Then came the deal that transformed Morgan Stanley in 1996 – the merger with broker/credit card giant Dean Witter Discover, whom Kindler advised. Over a turbulent five years, that merger disrupted Morgan Stanley’s investment bank and helped lead to the problems of the financial crisis.
It’s not one of the deals that Kindler recalls most fondly. “While there was a lot wrong with the Dean Witter Discover deal, there was an important upside: it gave us a retail presence without which James Gorman would not have joined the firm,” he says.
But when Gorman and Mack called Pandit in late October 2008 to ask if Smith Barney might be available, it was an incredibly bold call. For a start, Morgan Stanley had been through its own near-death experience just four weeks earlier. After the collapse of Lehman Brothers, the markets thought Morgan Stanley would be next to suffer a crippling loss of funding and liquidity. The firm had pulled through, thanks to the help of a large stake and capital injection from Japan’s MUFG, but those who lived through that long weekend remain scarred by the experience.
Furthermore, if the proposal had been for a merger of the businesses, Smith Barney would have been the senior partner. Its brokerage was about 50% larger than Morgan Stanley’s.
But Gorman wasn’t proposing a merger; he wanted a takeover. And he read, correctly, that it made strategic sense for Citi to sell up. There was the indifference towards the business of senior management; the haemorrhaging of brokers; and more importantly, Citi had an urgent need for capital to avoid a direct government injection of funds and few big assets that could be sold.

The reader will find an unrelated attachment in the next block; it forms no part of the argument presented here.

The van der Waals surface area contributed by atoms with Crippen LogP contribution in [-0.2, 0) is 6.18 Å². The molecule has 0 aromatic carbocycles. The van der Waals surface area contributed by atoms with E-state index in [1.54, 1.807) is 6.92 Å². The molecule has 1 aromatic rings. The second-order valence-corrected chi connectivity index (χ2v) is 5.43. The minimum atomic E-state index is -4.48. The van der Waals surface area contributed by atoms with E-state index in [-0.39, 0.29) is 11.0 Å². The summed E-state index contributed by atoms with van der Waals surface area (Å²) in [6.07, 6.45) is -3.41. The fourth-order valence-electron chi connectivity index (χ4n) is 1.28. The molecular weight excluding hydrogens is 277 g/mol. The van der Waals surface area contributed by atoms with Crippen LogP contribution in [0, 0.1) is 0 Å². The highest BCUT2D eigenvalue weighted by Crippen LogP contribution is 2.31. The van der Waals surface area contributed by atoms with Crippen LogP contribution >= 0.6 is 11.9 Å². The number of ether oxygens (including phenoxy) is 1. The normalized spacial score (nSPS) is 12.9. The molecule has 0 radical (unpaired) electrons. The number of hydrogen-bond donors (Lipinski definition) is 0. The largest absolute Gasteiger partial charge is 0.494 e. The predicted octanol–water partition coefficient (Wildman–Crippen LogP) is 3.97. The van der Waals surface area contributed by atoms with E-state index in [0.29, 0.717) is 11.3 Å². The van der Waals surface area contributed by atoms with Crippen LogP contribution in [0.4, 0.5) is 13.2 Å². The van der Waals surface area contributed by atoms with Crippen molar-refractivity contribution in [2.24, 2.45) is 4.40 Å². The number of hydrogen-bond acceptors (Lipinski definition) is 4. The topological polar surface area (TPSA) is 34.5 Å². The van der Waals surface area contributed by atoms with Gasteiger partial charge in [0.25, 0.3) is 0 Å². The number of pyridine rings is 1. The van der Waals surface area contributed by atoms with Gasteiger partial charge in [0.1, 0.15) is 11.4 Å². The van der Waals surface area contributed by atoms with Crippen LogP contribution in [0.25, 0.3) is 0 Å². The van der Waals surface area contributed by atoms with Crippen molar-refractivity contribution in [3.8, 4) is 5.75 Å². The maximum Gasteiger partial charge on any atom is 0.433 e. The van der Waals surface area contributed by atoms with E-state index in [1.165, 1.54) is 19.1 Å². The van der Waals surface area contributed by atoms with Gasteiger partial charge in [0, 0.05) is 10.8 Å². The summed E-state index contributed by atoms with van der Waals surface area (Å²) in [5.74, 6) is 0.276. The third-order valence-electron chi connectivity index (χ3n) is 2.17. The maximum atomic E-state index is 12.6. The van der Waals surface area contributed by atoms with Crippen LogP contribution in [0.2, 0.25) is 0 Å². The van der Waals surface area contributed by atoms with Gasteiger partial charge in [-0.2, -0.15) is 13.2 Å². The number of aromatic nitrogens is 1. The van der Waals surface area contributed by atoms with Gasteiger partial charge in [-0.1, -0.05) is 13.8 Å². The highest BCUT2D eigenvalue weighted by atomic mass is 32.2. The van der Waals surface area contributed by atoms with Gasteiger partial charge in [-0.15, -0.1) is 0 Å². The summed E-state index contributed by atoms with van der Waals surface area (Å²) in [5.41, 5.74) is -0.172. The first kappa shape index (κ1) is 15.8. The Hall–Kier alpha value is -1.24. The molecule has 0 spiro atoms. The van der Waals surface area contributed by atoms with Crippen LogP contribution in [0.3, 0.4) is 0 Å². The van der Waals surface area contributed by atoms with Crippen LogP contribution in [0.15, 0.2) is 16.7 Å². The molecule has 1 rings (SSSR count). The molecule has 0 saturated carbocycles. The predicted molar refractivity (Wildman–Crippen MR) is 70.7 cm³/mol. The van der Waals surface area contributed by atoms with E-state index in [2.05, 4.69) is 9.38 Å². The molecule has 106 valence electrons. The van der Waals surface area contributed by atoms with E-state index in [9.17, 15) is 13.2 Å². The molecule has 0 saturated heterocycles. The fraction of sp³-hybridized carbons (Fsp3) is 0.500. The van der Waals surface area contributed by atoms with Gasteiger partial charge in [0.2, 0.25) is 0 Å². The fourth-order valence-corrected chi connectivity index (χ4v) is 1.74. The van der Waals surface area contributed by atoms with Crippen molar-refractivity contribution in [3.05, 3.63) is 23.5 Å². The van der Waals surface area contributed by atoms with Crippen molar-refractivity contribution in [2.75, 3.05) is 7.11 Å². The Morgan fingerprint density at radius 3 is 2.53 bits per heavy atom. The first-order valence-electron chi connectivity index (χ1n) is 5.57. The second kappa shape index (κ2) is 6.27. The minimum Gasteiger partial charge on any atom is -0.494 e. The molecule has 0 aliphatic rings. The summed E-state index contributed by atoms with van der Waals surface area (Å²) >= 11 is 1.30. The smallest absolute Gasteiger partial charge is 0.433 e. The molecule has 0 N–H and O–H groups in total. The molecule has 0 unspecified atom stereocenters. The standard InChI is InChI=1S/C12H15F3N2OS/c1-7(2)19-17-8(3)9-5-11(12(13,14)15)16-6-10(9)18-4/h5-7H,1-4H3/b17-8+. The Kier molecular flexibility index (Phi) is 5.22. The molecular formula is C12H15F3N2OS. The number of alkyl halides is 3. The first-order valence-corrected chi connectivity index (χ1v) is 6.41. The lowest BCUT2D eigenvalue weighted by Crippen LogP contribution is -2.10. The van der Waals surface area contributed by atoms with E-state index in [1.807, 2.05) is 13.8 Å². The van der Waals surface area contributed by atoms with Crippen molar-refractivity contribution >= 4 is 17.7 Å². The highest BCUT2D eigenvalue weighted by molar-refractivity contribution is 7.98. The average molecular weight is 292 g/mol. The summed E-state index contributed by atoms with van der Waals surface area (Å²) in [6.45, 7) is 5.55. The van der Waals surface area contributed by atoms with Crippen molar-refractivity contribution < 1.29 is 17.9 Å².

Morgan Stanley also had a clear run at Smith Barney. Both the other natural buyers were consumed by their own crises: UBS had been hit by tens of billions of dollars of credit losses; Merrill Lynch had fallen into the arms of Bank of America, which was only just beginning to understand the burden it had taken on.
Pandit took the bait. Morgan Stanley would be the senior partner in a merged firm, with 51% of the shares. Because, on a like-for-like basis, the ownership should have been 60/40 in Citi’s favour, Morgan Stanley effectively paid Citi a sum of $2.7 billion for 11% of the business. Because the former paid a premium for control, it put a high valuation on the business, which helped Citi stave off a capital injection.
|Rob Kindler, Morgan Stanley|
Kindler worked on many of the key strategic deals that Morgan Stanley did after he joined in 2006, notably the spin-off of the Discover credit card business. He also worked on the buyout of Smith Barney from Citi.
“In brokerage, bigger is better, so you would rather have 51% of a big business than 100% of a smaller one,” says Kindler. “Many of us were not sure whether we would buy out the remaining 49%. James was the one who was always certain that we would.”